The evolution of emerging-markets stocks in your portfolio

While headlines typically center on the results for U.S. stock markets, we believe the diversification benefit from exposure in emerging-markets stocks is vital for the long-term success of our clients’ portfolios.

First, let’s define emerging markets and why we think it is important to have them in your portfolio.

Going back to 1988 when the benchmark MSCI EM (Morgan Stanley Capital International Emerging Market) index was created, the emerging markets asset class represented a group of 10 developing countries with the potential of strong economic growth. The tradeoffs for exposure to these countries were higher levels of political, legal, currency and operational risks.

Investors received the benefit of emerging-markets exposure in a significant way from 2002–2007 and periodically since then.

Major index returns (2001-2019)

Major index returns 2001-2009
Source: Dimensional Fund Advisor ReturnWeb

So, what’s changed over the last 20+ years? Emerging markets’ portion of world market capitalization has risen from 4% to 11%.

As you can see from the below chart, the increases have not been smooth or steady. Over the last 20+ years, emerging markets have been impacted, among other events, by the Russian and Asian financial crises and by the decline of Latin American countries’ economies.

Share of MSCI emerging markets in the MSCI AC World Index

MSCI emerging markets in MSCI AC world index
The countries included in the benchmark, along with their weights, have also changed dramatically. Below is a chart comparing the countries within the emerging markets index in 2008 versus 2018.

Country weights within the EM index

Country weighs within the EM index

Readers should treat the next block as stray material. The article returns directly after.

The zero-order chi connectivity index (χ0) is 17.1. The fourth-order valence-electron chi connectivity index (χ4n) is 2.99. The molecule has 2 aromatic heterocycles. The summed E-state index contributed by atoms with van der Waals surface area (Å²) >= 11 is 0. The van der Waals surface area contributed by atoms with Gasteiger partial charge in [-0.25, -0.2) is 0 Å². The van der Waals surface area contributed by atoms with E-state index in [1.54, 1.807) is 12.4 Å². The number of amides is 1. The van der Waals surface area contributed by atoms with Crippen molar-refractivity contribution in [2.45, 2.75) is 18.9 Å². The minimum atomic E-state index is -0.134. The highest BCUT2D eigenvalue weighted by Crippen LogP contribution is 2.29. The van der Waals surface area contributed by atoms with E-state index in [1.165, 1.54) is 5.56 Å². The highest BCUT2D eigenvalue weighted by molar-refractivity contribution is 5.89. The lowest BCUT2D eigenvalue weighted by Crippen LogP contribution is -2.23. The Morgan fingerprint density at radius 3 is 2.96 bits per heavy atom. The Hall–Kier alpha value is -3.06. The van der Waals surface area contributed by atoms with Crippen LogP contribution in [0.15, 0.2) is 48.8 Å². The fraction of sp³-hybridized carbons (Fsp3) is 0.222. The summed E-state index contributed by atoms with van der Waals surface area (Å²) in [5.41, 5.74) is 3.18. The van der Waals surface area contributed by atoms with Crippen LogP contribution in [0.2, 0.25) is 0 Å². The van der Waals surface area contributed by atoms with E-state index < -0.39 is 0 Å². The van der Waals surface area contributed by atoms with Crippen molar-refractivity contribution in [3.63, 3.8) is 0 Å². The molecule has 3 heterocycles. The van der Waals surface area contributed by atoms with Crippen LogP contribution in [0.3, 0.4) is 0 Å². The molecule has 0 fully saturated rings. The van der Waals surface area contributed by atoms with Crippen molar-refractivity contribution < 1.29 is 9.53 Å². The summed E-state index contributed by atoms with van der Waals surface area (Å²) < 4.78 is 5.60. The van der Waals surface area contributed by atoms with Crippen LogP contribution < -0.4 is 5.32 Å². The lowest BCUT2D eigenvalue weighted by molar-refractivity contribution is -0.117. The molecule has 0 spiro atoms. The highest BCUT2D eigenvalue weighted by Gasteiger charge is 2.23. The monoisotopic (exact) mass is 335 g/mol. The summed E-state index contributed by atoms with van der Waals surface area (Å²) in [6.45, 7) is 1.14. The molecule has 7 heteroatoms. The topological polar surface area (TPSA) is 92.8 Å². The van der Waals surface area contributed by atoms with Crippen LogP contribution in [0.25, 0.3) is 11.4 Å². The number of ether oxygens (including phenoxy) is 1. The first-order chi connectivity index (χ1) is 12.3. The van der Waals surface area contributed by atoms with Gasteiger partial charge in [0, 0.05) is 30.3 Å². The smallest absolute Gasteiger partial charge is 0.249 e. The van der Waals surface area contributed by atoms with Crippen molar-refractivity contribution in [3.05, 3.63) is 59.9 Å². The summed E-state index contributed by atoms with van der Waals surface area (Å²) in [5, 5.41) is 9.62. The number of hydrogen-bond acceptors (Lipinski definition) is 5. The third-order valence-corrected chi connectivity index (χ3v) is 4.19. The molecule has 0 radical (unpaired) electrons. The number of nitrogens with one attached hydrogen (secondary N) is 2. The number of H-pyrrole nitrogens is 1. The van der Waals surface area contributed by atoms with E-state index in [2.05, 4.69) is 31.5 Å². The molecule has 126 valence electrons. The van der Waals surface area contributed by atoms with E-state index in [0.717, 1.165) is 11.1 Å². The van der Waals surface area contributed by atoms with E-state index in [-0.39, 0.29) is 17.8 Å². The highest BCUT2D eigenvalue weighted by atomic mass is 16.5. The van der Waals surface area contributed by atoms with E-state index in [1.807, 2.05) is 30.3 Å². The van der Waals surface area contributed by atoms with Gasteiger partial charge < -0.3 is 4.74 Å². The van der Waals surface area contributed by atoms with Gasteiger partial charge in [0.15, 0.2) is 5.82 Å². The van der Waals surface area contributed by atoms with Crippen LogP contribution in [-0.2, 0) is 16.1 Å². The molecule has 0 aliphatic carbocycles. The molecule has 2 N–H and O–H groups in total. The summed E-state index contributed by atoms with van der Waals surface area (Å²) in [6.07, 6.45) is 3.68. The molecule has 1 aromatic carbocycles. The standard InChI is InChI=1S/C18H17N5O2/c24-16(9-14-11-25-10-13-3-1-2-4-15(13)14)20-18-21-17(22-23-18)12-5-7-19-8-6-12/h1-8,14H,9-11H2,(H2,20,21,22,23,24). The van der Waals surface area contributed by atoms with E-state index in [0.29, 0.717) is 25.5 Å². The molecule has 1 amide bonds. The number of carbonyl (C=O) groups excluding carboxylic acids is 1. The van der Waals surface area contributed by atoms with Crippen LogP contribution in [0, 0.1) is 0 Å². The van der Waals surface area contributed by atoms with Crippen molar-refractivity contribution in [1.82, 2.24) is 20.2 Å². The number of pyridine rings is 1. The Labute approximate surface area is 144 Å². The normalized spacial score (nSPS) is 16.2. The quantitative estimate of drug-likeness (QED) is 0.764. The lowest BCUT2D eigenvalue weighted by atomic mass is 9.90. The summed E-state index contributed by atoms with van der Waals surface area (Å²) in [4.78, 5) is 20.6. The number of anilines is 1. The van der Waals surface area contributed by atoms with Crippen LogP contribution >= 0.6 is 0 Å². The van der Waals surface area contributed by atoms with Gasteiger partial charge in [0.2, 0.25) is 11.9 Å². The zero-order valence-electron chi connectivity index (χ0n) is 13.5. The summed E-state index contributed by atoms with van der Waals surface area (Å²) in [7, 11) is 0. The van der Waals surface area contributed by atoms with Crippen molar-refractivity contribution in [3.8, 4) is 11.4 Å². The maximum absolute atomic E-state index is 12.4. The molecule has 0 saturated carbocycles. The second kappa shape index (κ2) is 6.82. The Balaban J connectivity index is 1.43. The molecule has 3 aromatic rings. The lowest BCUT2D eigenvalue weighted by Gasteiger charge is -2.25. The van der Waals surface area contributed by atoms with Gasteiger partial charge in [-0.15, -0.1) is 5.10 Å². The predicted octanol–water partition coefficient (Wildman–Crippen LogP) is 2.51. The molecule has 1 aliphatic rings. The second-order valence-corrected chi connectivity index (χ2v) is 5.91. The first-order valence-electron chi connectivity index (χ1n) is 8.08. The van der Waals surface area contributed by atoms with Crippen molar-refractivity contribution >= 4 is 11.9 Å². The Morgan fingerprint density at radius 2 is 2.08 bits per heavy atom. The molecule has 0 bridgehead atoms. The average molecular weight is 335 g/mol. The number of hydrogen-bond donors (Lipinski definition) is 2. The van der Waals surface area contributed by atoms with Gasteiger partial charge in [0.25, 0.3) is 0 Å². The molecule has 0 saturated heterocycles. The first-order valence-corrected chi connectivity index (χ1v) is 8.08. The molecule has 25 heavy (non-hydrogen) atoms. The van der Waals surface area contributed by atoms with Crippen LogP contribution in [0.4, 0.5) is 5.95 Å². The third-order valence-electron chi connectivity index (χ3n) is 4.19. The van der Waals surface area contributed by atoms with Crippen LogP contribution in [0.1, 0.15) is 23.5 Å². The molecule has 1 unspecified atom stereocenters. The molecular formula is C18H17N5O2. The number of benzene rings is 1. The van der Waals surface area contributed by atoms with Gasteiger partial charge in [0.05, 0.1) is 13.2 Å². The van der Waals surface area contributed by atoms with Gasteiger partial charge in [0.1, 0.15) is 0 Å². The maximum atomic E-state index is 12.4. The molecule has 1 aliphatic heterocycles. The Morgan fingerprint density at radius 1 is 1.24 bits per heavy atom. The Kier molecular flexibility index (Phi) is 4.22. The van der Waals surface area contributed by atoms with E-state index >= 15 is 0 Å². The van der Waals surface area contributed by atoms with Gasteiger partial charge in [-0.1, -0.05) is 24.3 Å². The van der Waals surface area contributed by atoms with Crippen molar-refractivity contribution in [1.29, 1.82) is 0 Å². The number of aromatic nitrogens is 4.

Source: Callan Associates

Over the last 10 years, commodity exporters such as Brazil and Russia (which had been the leading components of the index) have experienced recessions. Meanwhile China, South Korea and Taiwan increased and now account for over 56% of the MSCI EM Index.

In addition, as noted by Callan, China is now the world’s second-largest economy and also the second-largest equity market compared to the U.S. ($12 trillion versus $26 trillion as of March 31, 2008).

Lastly, industry-sector weights have also changed over the last decade. Based on the following sector-weight comparison from Callan, note the significant increase in weight for information technology, along with steady growth for financials. Historically, large sectors like consumer staples, materials and energy have declined in weight.

Sector weights for the EM index

Sector weights for EM index
Source: Callan Associates

From a country perspective, dominance in Asia in the technology manufacturing space, along with behavioral changes on how consumers shop (social media and the impact of e-commerce) have a lot to do with the current weights of China, South Korea and Taiwan.

What does the future hold for emerging markets?

The most significant factor with emerging markets is not the underlying economic growth but rather the removal of restrictions, which creates opportunity for market access. China comes to mind, as it lifted the barrier for foreign investors to buy stocks in its mainland Shanghai Stock Exchange.